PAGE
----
Place your tray on the lower rack.  If you have a grill without individual burners, you can utilize a water tray to diverge one burner’s heat, giving you an indirect heat area.

The additional water keeps your food nice and moist, sort of like a sauna. Also, if the tray is positioned under the meat, it will catch any drippings and stop flare-ups from the fire. This allows you to baste your food if you’d like or use the drippings for a sauce later on.

Final Thoughts on Our What Is Indirect Grilling Guide

So really, what is indirect grilling?

It is another tool within the grilling realm.

It is a twist on more common grilling techniques. While it does not completely replace direct heat grilling, indirect heat is a terrific addition.

Just like with direct heat, it is something to experiment with.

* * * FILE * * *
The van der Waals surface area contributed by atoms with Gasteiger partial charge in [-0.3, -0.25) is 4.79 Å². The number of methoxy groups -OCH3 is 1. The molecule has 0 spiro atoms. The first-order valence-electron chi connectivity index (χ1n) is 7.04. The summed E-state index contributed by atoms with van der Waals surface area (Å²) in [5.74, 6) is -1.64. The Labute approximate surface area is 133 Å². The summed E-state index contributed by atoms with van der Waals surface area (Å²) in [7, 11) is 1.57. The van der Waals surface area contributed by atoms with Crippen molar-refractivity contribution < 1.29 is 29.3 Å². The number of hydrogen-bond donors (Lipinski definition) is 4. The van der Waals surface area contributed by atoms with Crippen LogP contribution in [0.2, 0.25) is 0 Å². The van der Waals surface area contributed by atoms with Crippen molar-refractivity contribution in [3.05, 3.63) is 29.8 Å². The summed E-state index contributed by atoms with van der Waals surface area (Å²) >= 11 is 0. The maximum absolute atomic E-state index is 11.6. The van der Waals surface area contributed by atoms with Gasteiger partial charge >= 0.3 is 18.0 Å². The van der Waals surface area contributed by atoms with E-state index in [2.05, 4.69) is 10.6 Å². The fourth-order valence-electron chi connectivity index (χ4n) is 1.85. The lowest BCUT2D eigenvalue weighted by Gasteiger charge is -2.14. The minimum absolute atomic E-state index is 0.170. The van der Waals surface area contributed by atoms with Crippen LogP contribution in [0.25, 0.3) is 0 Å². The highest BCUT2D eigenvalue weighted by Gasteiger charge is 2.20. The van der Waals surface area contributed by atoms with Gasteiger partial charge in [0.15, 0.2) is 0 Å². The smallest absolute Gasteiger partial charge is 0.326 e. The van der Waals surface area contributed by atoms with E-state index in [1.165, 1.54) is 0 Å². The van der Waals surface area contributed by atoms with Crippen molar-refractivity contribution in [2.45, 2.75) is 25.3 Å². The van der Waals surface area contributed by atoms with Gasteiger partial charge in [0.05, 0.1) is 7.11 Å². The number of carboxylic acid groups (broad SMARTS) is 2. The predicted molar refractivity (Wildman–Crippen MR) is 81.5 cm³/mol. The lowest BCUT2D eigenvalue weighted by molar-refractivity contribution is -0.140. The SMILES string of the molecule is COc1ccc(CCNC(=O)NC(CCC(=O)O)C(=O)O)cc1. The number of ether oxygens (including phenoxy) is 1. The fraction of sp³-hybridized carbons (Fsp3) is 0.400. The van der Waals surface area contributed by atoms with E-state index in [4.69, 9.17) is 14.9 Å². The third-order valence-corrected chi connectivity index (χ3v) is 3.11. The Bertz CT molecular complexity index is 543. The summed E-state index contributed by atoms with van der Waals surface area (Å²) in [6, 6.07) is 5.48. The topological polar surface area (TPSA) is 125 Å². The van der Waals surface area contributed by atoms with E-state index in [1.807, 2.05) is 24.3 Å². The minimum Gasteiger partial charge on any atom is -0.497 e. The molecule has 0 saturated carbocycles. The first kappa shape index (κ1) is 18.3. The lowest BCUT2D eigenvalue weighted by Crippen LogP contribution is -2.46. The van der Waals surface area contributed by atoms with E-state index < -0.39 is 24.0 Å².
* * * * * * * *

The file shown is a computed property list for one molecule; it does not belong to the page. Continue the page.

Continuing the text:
I shared a few of my favorite ways to use indirect heat grilling. Take those, and experiment in your own ways.

If you find something that works well or a recipe you are proud of, let me know! I am always happy to hear about new and improved ways to use the grill.

Cheers,

Pat G.

Now It’s Your Turn

I want to hear from you:

Which methods of zone or indirect heat grilling have you used before?

Do you have any zone grilling tips to share?

Are you going to be purchasing a new grill in the future? Do you plan on looking at a Pellet Grill, Smoker, Built-In Gas Grill, or Charcoal Model?

Let me know by leaving a quick comment below.

If you still have questions, please feel free to send me a message.

Cheers,

Pat G.